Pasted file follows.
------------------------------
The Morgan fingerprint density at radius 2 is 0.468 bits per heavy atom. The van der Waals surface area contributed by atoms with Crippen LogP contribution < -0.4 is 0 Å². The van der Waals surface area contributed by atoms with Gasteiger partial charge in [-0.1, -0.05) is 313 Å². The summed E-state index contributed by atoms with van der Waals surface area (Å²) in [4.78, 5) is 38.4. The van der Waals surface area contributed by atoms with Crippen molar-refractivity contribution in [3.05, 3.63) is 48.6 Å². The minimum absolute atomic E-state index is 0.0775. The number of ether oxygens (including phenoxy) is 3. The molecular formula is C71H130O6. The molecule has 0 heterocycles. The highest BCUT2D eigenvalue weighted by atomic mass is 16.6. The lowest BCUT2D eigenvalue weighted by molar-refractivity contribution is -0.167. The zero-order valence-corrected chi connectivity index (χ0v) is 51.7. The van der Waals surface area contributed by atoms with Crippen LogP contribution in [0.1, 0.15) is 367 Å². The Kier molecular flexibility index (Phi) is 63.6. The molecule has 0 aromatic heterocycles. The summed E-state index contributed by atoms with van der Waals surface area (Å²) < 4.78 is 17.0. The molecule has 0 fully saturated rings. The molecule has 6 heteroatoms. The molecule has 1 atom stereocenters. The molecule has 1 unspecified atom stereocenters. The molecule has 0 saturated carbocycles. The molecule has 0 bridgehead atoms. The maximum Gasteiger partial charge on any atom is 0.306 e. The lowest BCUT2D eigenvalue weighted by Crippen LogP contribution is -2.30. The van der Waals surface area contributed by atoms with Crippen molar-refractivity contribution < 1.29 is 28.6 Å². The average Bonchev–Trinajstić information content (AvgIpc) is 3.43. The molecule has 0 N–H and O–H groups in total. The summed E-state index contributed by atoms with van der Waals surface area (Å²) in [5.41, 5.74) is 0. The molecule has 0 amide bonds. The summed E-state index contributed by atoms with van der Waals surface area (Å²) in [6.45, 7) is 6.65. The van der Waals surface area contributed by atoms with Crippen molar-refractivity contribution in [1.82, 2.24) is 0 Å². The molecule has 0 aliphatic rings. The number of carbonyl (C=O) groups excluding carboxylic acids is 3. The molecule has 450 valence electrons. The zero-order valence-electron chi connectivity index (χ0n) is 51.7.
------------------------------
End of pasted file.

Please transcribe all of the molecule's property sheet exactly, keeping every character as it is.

The Morgan fingerprint density at radius 2 is 0.468 bits per heavy atom. The van der Waals surface area contributed by atoms with Crippen LogP contribution < -0.4 is 0 Å². The van der Waals surface area contributed by atoms with Gasteiger partial charge in [-0.1, -0.05) is 313 Å². The summed E-state index contributed by atoms with van der Waals surface area (Å²) in [4.78, 5) is 38.4. The van der Waals surface area contributed by atoms with Crippen molar-refractivity contribution in [3.05, 3.63) is 48.6 Å². The minimum absolute atomic E-state index is 0.0775. The number of ether oxygens (including phenoxy) is 3. The molecular formula is C71H130O6. The molecule has 0 heterocycles. The highest BCUT2D eigenvalue weighted by atomic mass is 16.6. The lowest BCUT2D eigenvalue weighted by molar-refractivity contribution is -0.167. The zero-order valence-corrected chi connectivity index (χ0v) is 51.7. The van der Waals surface area contributed by atoms with Crippen LogP contribution in [0.1, 0.15) is 367 Å². The Kier molecular flexibility index (Phi) is 63.6. The molecule has 0 aromatic heterocycles. The summed E-state index contributed by atoms with van der Waals surface area (Å²) < 4.78 is 17.0. The molecule has 0 fully saturated rings. The molecule has 6 heteroatoms. The molecule has 1 atom stereocenters. The molecule has 1 unspecified atom stereocenters. The molecule has 0 saturated carbocycles. The molecule has 0 bridgehead atoms. The maximum Gasteiger partial charge on any atom is 0.306 e. The lowest BCUT2D eigenvalue weighted by Crippen LogP contribution is -2.30. The van der Waals surface area contributed by atoms with Crippen molar-refractivity contribution < 1.29 is 28.6 Å². The average Bonchev–Trinajstić information content (AvgIpc) is 3.43. The molecule has 0 N–H and O–H groups in total. The summed E-state index contributed by atoms with van der Waals surface area (Å²) in [5.41, 5.74) is 0. The molecule has 0 amide bonds. The summed E-state index contributed by atoms with van der Waals surface area (Å²) in [6.45, 7) is 6.65. The van der Waals surface area contributed by atoms with Crippen molar-refractivity contribution in [1.82, 2.24) is 0 Å². The molecule has 0 aliphatic rings. The number of carbonyl (C=O) groups excluding carboxylic acids is 3. The molecule has 450 valence electrons. The zero-order valence-electron chi connectivity index (χ0n) is 51.7.